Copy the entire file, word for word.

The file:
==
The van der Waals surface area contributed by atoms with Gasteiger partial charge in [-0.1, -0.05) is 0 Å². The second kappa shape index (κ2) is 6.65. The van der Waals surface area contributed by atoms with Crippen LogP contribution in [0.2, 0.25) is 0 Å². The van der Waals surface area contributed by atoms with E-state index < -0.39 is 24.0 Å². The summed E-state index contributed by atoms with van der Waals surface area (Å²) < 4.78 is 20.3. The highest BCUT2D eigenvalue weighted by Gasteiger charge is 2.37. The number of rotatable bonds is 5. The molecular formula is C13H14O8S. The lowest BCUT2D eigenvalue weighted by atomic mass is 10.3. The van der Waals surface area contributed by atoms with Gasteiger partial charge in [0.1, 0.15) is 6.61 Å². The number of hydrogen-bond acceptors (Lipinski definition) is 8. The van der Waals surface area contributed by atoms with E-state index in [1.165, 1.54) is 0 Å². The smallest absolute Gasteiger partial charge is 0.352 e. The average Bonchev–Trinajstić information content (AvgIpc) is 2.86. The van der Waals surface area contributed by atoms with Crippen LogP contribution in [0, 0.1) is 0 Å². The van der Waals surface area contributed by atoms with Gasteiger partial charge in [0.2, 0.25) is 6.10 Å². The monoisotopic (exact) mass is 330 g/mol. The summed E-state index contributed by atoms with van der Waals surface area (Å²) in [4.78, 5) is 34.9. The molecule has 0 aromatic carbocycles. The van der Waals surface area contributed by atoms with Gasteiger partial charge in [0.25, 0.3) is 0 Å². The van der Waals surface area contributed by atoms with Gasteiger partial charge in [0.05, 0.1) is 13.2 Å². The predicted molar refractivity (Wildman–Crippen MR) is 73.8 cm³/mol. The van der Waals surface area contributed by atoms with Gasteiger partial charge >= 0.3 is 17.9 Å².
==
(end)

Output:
The van der Waals surface area contributed by atoms with Gasteiger partial charge in [-0.1, -0.05) is 0 Å². The second kappa shape index (κ2) is 6.65. The van der Waals surface area contributed by atoms with Crippen LogP contribution in [0.2, 0.25) is 0 Å². The van der Waals surface area contributed by atoms with E-state index < -0.39 is 24.0 Å². The summed E-state index contributed by atoms with van der Waals surface area (Å²) < 4.78 is 20.3. The highest BCUT2D eigenvalue weighted by Gasteiger charge is 2.37. The number of rotatable bonds is 5. The molecular formula is C13H14O8S. The lowest BCUT2D eigenvalue weighted by atomic mass is 10.3. The van der Waals surface area contributed by atoms with Gasteiger partial charge in [0.1, 0.15) is 6.61 Å². The number of hydrogen-bond acceptors (Lipinski definition) is 8. The van der Waals surface area contributed by atoms with E-state index in [1.165, 1.54) is 0 Å². The smallest absolute Gasteiger partial charge is 0.352 e. The average Bonchev–Trinajstić information content (AvgIpc) is 2.86. The van der Waals surface area contributed by atoms with Crippen LogP contribution in [0, 0.1) is 0 Å². The van der Waals surface area contributed by atoms with Gasteiger partial charge in [0.2, 0.25) is 6.10 Å². The monoisotopic (exact) mass is 330 g/mol. The summed E-state index contributed by atoms with van der Waals surface area (Å²) in [4.78, 5) is 34.9. The molecule has 0 aromatic carbocycles. The van der Waals surface area contributed by atoms with Gasteiger partial charge in [0.25, 0.3) is 0 Å². The van der Waals surface area contributed by atoms with Gasteiger partial charge in [0.05, 0.1) is 13.2 Å². The predicted molar refractivity (Wildman–Crippen MR) is 73.8 cm³/mol. The van der Waals surface area contributed by atoms with Gasteiger partial charge >= 0.3 is 17.9 Å².